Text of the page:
Hola Havana!: Cuba Libre’s Pop-Up Paladares Brings Cuba to DC

Written by Anita

May 27, 2012

Argentinean by birth, chef Guillermo Pernot’s first taste of Cuban cuisine came courtesy of his mother-in-law, Totty. As his love for the flavors of Cuba grew, chef Pernot began to dream of bringing several of Cuba’s most talented chefs to cook on American soil. “I wanted Americans to know that Cuban cooking is more than just rice and beans,” says chef Pernot.  It took over three years to make his dream a reality, but (luckily for us) Cuba Libre’s ongoing Pop-Up Paladares series now brings a little bit of Cuba to Washington, DC.

Paladares are small, family-run restaurants often located in the living rooms of Cuban homes. They have flourished in recent years, and chef Pernot has met several of their most innovative chefs during his repeated trips to Havana. We checked out the first Pop-Up Paladares event (listed on GregsListDC, of course!) in January, which featured a collaborative menu designed by chef Pernot and chef Luis Alberto Alfonso Perez. Chef Perez operates four of Havana’s most popular paladares: El Gijones, Bar Oviedo, La Tarraza, and Asturias.

Held in Cuba Libre’s new private La Galeria room, the meal began with some starter bites, including skewers of sweet mango and grilled baby octopus and nutty sticky squares of pork macitas. The first course featured a beautiful crudo de langosta—thin slices of delicate lobster tail meat, topped with a scoop of refreshingly cool pineapple sorbet. Pearls of balsamic vinegar added subtle tartness, truffle oil-infused black sesame seeds added crunch, and jalapeño slices added kick. For the second course, chef Perez prepared ravioles—mock ravioli, in which thin slices of eggplant stood in for pasta. The ravioli were filled with lamb ropa vieja and surrounded by a fragrant brothy infusion of hierba buena (mint) poured tableside. Next up was jabali—a meaty perfectly cooked baby wild boar rib chop, accompanied by a fruity sour orange and canela (cinnamon) compote and a pleasantly sticky and dense yucca tamal. Dessert offered flan de queso—Pategras cheese flan (which had the texture of a cheesecake rather than a traditional flan) served with a vibrant guayaba (guava) coulis and topped with what appeared to be shredded coconut. Surprise—it was actually ajo confitado (candied garlic)! The delicate combination of flavors seemed sweet one moment, savory the next.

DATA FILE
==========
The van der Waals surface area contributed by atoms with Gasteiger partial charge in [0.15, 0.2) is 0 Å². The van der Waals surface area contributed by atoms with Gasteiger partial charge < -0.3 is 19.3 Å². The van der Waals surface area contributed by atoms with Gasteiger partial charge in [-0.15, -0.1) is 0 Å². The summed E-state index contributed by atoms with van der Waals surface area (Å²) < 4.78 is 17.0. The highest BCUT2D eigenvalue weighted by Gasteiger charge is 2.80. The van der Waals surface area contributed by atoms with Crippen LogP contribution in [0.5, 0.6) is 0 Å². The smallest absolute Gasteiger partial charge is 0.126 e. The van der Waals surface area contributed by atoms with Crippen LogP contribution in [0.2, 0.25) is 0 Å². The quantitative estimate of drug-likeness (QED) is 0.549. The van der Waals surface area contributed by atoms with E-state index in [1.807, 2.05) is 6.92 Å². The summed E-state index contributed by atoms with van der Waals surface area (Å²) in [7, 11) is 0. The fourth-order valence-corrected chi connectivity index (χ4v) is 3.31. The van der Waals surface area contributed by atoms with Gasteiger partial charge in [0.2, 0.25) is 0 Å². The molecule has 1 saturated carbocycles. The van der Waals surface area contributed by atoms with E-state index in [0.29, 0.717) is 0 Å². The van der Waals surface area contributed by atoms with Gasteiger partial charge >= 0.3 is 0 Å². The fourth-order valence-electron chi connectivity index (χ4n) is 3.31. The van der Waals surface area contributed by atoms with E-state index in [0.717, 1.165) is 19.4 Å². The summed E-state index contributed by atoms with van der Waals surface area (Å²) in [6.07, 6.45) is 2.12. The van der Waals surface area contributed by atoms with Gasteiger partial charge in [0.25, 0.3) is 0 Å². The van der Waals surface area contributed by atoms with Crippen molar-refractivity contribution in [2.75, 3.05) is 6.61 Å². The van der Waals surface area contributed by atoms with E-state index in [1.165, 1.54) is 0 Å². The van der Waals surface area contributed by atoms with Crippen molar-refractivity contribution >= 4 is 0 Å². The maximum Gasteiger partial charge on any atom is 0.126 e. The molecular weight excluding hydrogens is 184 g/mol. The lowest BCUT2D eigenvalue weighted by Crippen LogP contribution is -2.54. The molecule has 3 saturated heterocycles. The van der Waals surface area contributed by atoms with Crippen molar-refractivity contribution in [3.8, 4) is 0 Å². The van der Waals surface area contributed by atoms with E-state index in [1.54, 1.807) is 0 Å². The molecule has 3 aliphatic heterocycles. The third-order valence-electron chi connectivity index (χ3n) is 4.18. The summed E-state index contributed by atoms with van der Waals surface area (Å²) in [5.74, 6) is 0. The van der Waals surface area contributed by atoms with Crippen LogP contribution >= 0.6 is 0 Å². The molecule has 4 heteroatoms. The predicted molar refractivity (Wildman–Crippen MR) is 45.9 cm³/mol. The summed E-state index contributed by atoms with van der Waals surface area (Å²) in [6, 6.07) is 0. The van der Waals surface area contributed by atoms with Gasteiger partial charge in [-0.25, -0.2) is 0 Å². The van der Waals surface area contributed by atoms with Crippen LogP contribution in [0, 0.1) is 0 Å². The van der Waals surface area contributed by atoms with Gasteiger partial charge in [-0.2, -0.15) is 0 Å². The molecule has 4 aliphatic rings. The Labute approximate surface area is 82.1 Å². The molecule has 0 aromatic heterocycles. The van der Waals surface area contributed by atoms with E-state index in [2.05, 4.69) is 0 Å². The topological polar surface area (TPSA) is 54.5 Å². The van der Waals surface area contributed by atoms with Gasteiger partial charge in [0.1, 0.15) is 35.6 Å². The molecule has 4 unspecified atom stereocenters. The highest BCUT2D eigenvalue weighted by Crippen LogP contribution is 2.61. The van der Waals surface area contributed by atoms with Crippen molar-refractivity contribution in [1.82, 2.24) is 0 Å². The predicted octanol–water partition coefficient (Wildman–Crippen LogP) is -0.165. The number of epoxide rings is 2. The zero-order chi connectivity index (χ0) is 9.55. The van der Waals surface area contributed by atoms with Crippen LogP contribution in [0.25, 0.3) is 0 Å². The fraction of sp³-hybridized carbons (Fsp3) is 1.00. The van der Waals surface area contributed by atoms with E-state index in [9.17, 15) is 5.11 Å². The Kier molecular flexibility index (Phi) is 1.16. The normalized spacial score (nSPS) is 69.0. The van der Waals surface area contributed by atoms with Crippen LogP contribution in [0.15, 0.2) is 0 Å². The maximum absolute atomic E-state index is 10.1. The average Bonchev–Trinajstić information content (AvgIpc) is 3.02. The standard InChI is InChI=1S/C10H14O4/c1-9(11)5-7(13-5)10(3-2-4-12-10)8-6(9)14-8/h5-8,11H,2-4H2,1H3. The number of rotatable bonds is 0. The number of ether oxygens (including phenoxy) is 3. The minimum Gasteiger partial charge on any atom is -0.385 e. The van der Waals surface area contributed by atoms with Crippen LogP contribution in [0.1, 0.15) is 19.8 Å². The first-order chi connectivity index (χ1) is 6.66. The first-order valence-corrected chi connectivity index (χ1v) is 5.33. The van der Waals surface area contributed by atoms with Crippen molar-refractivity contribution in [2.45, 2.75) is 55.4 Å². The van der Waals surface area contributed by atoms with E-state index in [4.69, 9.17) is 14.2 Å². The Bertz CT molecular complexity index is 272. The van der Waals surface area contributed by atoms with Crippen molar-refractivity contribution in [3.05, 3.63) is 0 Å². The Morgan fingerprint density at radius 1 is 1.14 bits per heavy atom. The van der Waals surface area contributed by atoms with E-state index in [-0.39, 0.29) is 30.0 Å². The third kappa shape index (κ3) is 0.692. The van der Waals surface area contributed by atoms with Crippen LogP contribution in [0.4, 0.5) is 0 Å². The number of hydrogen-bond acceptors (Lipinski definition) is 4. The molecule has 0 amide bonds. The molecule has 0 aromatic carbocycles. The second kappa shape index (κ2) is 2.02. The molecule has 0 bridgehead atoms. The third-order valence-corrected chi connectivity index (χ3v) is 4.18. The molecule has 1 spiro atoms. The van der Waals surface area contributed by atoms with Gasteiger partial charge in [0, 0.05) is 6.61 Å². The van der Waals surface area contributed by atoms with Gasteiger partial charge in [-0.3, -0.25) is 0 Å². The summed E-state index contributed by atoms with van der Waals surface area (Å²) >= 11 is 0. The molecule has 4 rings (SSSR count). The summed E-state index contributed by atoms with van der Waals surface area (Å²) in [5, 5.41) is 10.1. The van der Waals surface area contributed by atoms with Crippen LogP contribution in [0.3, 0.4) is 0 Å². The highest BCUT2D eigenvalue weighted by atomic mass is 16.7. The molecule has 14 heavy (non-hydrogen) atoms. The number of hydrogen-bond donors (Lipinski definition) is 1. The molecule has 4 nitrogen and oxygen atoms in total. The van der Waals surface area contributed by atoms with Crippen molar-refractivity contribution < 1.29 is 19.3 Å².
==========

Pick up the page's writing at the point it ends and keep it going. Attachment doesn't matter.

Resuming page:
Sorry you missed this meal? Then sign up now for one of the remaining Pop-Up Paladares. The next one (featured here on GregsListDC) is June 12th -14th and will introduce diners to Chef Alain Rivera Santana of Doctor Café. October will include a third chef (to be determined)—stay tuned to GregsListDC for details as they become finalized.

Want to go the extra mile(s)? Then plan now to join Cuba Libre’s culinary tour of Havana slated for November 9th-13th (newly added because of the popularity of its similar tour last month.)  Chef Pernot himself will accompany you as you explore the sights, sounds, and (most importantly!) tastes of this Caribbean island. Organized by InsightCuba, a licensed provider of people-to-people educational exchanges, you’ll dine in several of Havana’s best paladares, meet a host of talented Cuban chefs, and learn from the students and professors of the Cuban Culinary Association.  Vámos amigos!

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